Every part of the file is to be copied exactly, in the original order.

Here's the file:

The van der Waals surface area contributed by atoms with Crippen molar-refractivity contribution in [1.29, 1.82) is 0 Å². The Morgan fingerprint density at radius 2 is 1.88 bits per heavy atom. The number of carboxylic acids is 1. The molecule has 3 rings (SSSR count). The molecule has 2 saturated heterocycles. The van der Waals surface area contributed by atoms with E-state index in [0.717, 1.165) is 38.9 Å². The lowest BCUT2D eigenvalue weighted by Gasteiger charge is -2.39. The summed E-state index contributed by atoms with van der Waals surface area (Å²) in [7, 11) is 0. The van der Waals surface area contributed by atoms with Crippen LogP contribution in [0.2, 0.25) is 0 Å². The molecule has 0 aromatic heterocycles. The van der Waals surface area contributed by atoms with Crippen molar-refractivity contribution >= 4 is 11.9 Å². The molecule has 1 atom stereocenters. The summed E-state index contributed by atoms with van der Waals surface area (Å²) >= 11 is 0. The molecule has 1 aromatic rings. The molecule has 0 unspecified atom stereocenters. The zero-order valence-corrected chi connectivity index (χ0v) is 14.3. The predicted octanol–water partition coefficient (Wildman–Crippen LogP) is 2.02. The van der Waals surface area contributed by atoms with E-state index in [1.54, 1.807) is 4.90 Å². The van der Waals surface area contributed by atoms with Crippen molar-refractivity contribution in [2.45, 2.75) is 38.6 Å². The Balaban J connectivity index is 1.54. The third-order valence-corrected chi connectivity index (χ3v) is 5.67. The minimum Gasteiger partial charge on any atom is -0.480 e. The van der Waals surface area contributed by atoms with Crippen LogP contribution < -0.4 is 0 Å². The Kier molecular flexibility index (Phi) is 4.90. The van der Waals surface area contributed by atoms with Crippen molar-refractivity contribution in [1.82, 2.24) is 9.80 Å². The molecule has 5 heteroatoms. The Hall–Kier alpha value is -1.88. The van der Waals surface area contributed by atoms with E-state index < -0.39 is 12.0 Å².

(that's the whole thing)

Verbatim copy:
The van der Waals surface area contributed by atoms with Crippen molar-refractivity contribution in [1.29, 1.82) is 0 Å². The Morgan fingerprint density at radius 2 is 1.88 bits per heavy atom. The number of carboxylic acids is 1. The molecule has 3 rings (SSSR count). The molecule has 2 saturated heterocycles. The van der Waals surface area contributed by atoms with E-state index in [0.717, 1.165) is 38.9 Å². The lowest BCUT2D eigenvalue weighted by Gasteiger charge is -2.39. The summed E-state index contributed by atoms with van der Waals surface area (Å²) in [7, 11) is 0. The van der Waals surface area contributed by atoms with Crippen LogP contribution in [0.2, 0.25) is 0 Å². The molecule has 0 aromatic heterocycles. The van der Waals surface area contributed by atoms with Crippen molar-refractivity contribution >= 4 is 11.9 Å². The molecule has 1 atom stereocenters. The summed E-state index contributed by atoms with van der Waals surface area (Å²) >= 11 is 0. The molecule has 1 aromatic rings. The molecule has 0 unspecified atom stereocenters. The zero-order valence-corrected chi connectivity index (χ0v) is 14.3. The predicted octanol–water partition coefficient (Wildman–Crippen LogP) is 2.02. The van der Waals surface area contributed by atoms with E-state index in [1.54, 1.807) is 4.90 Å². The van der Waals surface area contributed by atoms with Crippen molar-refractivity contribution in [2.45, 2.75) is 38.6 Å². The Balaban J connectivity index is 1.54. The third-order valence-corrected chi connectivity index (χ3v) is 5.67. The minimum Gasteiger partial charge on any atom is -0.480 e. The van der Waals surface area contributed by atoms with Crippen LogP contribution < -0.4 is 0 Å². The Kier molecular flexibility index (Phi) is 4.90. The van der Waals surface area contributed by atoms with Crippen molar-refractivity contribution in [1.82, 2.24) is 9.80 Å². The molecule has 5 heteroatoms. The Hall–Kier alpha value is -1.88. The van der Waals surface area contributed by atoms with E-state index < -0.39 is 12.0 Å².